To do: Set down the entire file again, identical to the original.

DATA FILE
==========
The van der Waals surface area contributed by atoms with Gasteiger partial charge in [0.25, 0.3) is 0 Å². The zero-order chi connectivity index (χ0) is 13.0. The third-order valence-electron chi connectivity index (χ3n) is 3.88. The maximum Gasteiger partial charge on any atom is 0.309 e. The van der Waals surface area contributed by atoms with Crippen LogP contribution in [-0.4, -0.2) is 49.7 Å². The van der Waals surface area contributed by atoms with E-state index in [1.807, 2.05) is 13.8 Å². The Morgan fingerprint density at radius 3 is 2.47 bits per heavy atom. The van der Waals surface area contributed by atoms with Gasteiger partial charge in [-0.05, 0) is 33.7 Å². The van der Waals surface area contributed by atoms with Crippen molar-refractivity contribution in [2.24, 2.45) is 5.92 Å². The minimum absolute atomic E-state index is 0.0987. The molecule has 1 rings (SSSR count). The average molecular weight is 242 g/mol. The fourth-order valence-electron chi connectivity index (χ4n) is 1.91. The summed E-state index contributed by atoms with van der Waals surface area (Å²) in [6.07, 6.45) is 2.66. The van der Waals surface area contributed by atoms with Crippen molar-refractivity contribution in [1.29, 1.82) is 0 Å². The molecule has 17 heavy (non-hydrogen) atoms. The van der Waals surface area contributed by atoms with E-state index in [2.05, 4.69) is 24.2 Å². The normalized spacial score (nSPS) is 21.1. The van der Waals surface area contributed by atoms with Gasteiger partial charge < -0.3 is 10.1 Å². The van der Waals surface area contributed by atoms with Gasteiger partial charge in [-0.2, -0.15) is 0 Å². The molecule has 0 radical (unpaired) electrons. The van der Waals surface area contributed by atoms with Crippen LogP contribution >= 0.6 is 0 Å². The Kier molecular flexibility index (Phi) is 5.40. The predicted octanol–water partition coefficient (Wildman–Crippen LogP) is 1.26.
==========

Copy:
The van der Waals surface area contributed by atoms with Gasteiger partial charge in [0.25, 0.3) is 0 Å². The zero-order chi connectivity index (χ0) is 13.0. The third-order valence-electron chi connectivity index (χ3n) is 3.88. The maximum Gasteiger partial charge on any atom is 0.309 e. The van der Waals surface area contributed by atoms with Crippen LogP contribution in [-0.4, -0.2) is 49.7 Å². The van der Waals surface area contributed by atoms with E-state index in [1.807, 2.05) is 13.8 Å². The Morgan fingerprint density at radius 3 is 2.47 bits per heavy atom. The van der Waals surface area contributed by atoms with Gasteiger partial charge in [-0.05, 0) is 33.7 Å². The van der Waals surface area contributed by atoms with Crippen molar-refractivity contribution in [2.24, 2.45) is 5.92 Å². The minimum absolute atomic E-state index is 0.0987. The molecule has 1 rings (SSSR count). The average molecular weight is 242 g/mol. The fourth-order valence-electron chi connectivity index (χ4n) is 1.91. The summed E-state index contributed by atoms with van der Waals surface area (Å²) in [6.07, 6.45) is 2.66. The van der Waals surface area contributed by atoms with Crippen molar-refractivity contribution in [1.29, 1.82) is 0 Å². The molecule has 17 heavy (non-hydrogen) atoms. The van der Waals surface area contributed by atoms with E-state index in [2.05, 4.69) is 24.2 Å². The normalized spacial score (nSPS) is 21.1. The van der Waals surface area contributed by atoms with Gasteiger partial charge < -0.3 is 10.1 Å². The van der Waals surface area contributed by atoms with Gasteiger partial charge in [-0.2, -0.15) is 0 Å². The molecule has 0 radical (unpaired) electrons. The van der Waals surface area contributed by atoms with Crippen LogP contribution >= 0.6 is 0 Å². The Kier molecular flexibility index (Phi) is 5.40. The predicted octanol–water partition coefficient (Wildman–Crippen LogP) is 1.26.